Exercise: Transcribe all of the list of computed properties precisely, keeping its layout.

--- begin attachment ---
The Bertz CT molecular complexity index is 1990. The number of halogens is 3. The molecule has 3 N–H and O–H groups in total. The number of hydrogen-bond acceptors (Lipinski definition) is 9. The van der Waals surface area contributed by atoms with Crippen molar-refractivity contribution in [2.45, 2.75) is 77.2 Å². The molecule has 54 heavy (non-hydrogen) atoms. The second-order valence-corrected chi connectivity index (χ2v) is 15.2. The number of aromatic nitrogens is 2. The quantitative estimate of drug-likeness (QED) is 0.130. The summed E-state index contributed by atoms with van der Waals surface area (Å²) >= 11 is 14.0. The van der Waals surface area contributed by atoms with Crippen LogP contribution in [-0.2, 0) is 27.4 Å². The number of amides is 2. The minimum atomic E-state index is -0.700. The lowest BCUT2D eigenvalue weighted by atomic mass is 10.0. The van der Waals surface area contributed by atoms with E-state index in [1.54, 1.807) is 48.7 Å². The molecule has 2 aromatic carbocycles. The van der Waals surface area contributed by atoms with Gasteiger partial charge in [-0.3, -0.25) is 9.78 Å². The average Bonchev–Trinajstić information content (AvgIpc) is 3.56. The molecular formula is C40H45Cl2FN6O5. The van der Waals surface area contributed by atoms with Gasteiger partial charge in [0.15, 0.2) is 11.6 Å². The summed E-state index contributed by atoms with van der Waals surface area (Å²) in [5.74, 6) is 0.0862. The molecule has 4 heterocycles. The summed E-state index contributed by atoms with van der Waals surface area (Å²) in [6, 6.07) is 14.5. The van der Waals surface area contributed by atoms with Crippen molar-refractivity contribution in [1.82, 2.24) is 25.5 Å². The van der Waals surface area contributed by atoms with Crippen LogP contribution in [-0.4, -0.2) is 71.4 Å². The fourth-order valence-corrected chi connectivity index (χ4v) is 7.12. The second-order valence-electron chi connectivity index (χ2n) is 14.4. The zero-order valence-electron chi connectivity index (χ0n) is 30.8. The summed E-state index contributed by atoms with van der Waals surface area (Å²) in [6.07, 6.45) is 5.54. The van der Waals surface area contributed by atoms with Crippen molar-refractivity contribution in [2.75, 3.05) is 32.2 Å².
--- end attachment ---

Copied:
The Bertz CT molecular complexity index is 1990. The number of halogens is 3. The molecule has 3 N–H and O–H groups in total. The number of hydrogen-bond acceptors (Lipinski definition) is 9. The van der Waals surface area contributed by atoms with Crippen molar-refractivity contribution in [2.45, 2.75) is 77.2 Å². The molecule has 54 heavy (non-hydrogen) atoms. The second-order valence-corrected chi connectivity index (χ2v) is 15.2. The number of aromatic nitrogens is 2. The quantitative estimate of drug-likeness (QED) is 0.130. The summed E-state index contributed by atoms with van der Waals surface area (Å²) >= 11 is 14.0. The van der Waals surface area contributed by atoms with Crippen LogP contribution in [-0.2, 0) is 27.4 Å². The number of amides is 2. The minimum atomic E-state index is -0.700. The lowest BCUT2D eigenvalue weighted by atomic mass is 10.0. The van der Waals surface area contributed by atoms with E-state index in [1.54, 1.807) is 48.7 Å². The molecule has 2 aromatic carbocycles. The van der Waals surface area contributed by atoms with Gasteiger partial charge in [-0.3, -0.25) is 9.78 Å². The average Bonchev–Trinajstić information content (AvgIpc) is 3.56. The molecular formula is C40H45Cl2FN6O5. The van der Waals surface area contributed by atoms with Gasteiger partial charge in [0.15, 0.2) is 11.6 Å². The summed E-state index contributed by atoms with van der Waals surface area (Å²) in [5.74, 6) is 0.0862. The molecule has 4 heterocycles. The summed E-state index contributed by atoms with van der Waals surface area (Å²) in [6, 6.07) is 14.5. The van der Waals surface area contributed by atoms with Crippen molar-refractivity contribution in [1.82, 2.24) is 25.5 Å². The van der Waals surface area contributed by atoms with Crippen LogP contribution in [-0.4, -0.2) is 71.4 Å². The fourth-order valence-corrected chi connectivity index (χ4v) is 7.12. The second-order valence-electron chi connectivity index (χ2n) is 14.4. The zero-order valence-electron chi connectivity index (χ0n) is 30.8. The summed E-state index contributed by atoms with van der Waals surface area (Å²) in [6.07, 6.45) is 5.54. The van der Waals surface area contributed by atoms with Crippen molar-refractivity contribution in [2.75, 3.05) is 32.2 Å².